Caregiver Burnout: Ten Coping Tips


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Whether you are an unpaid family caregiver or a professional in-home health care provider, you are most likely willing to admit you have on occasion been near the breaking point. The demands placed on a caregiver can be all at once physically exhausting and emotionally overwhelming. Unrealistic expectations piled on you from case managers, agency supervisors, your client’s family or the client him or herself can lead to workplace fatigue. When you become aware of your own feelings of anger, depression, or unresolved job frustration, this can mean something more serious. Workplace burnout is a type of stress that is potentially dangerous. Here are ten tips that will help you to identify coping strategies to alleviate caregiver burnout.

Do not ignore your own physical symptoms. A nagging headache, backache or upset stomach could become debilitating if left unchecked.

Participate in a professional network. Newsletters, peer groups, chats and online forums can be great sources of information, as well as places to vent frustration.

Consult with medical professionals about burnout issues. While stress is normal, burnout can be dangerous both for you and those for whom you provide care.

Attend a support group to receive feedback and to learn coping skills. Others in your situation are often a wonderful resource for information, inspiration and strength.

Do not allow yourself to become isolated from your own life. You are not what you do for a living. Stay involved with your own activities and interests.

Find ways to share the focus of your responsibilities. Consult with family members or co-workers on rotating duties to keep your work fresh and interesting.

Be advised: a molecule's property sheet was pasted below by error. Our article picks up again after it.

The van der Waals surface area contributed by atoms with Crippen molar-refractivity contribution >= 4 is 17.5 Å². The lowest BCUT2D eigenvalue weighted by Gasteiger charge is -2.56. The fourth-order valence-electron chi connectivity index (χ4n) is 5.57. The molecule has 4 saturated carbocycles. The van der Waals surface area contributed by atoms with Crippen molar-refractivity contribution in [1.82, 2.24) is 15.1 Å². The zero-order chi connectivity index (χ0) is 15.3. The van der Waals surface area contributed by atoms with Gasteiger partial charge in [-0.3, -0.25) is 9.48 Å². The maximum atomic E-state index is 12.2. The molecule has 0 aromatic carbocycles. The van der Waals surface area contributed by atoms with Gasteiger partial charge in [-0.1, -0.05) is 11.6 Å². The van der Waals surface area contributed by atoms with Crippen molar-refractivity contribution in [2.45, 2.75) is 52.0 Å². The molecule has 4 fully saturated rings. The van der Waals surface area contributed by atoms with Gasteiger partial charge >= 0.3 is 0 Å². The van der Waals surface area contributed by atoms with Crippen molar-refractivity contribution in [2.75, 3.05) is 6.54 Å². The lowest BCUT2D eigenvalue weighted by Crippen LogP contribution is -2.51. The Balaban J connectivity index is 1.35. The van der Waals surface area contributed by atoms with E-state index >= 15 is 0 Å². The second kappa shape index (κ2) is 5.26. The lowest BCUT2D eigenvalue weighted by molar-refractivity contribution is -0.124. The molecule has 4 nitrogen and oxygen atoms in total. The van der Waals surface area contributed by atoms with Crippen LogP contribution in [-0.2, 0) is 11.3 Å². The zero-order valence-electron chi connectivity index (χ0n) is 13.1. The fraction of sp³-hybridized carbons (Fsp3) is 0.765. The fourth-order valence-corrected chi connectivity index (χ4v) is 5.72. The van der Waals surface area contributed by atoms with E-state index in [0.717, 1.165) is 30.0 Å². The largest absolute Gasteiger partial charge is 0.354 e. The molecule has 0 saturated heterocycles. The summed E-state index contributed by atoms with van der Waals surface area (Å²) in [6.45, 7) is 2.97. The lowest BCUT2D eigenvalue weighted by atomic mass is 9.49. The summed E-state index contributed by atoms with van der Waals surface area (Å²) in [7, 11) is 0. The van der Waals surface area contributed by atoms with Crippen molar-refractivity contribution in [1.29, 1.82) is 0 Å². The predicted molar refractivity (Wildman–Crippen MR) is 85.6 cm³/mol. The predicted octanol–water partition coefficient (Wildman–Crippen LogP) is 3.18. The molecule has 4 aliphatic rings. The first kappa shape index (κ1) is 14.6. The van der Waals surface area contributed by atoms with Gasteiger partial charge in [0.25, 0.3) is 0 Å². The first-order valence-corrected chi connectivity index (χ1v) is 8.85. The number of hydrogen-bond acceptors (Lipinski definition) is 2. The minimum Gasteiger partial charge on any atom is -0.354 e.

Establish “quiet time" each day for rest, reading, catching up on your email, or even yoga or meditation.

Get a weekly massage. This may seem frivolous; however, even a short neck and shoulder massage can relieve physical tension and be rejuvenating.

Assess how often you can help. Learn your limits. If you have trouble saying “no, ” create a written contract for services upon which you and your client can agree. This contract can act as a safeguard against others who might be tempted to take advantage of you.

Evaluate your expertise. Stay current. Enhance your education. Seek instruction, training, and advice from the physician, nurses and home care agencies Involved in your client’s care.

Locate local resources for respite care, also called adult day care. This is a service that allows for a family member or care provider to get a break for a few hours during the day.

Finally, learn to identify the various ways in which stress affects you. Insomnia, irritability, recurring colds or other illnesses, negativity, hopelessness or feeling out of control can all be warning signs. These burnout signals can lead to a disassociation from your work, which can become the cause of accident or injury to yourself or your client. Take care of yourself, so that you are better able to be the source of strength and inspiration for your own family and friends, in addition to being better able to meet the needs of your client.

Copyright 2005. All rights reserved.

Laura Gillson is a speaker, author and educator specializing in disability awareness, advocacy, accessibility and assistive technology. For corporate, community or caregiver training, visit Eloquent Insights at If you need help with in-home care, you’ll find it at In-Home Insights at Finally, you’ll discover a site for sore eyes at Accessible Insights at The author's email address is


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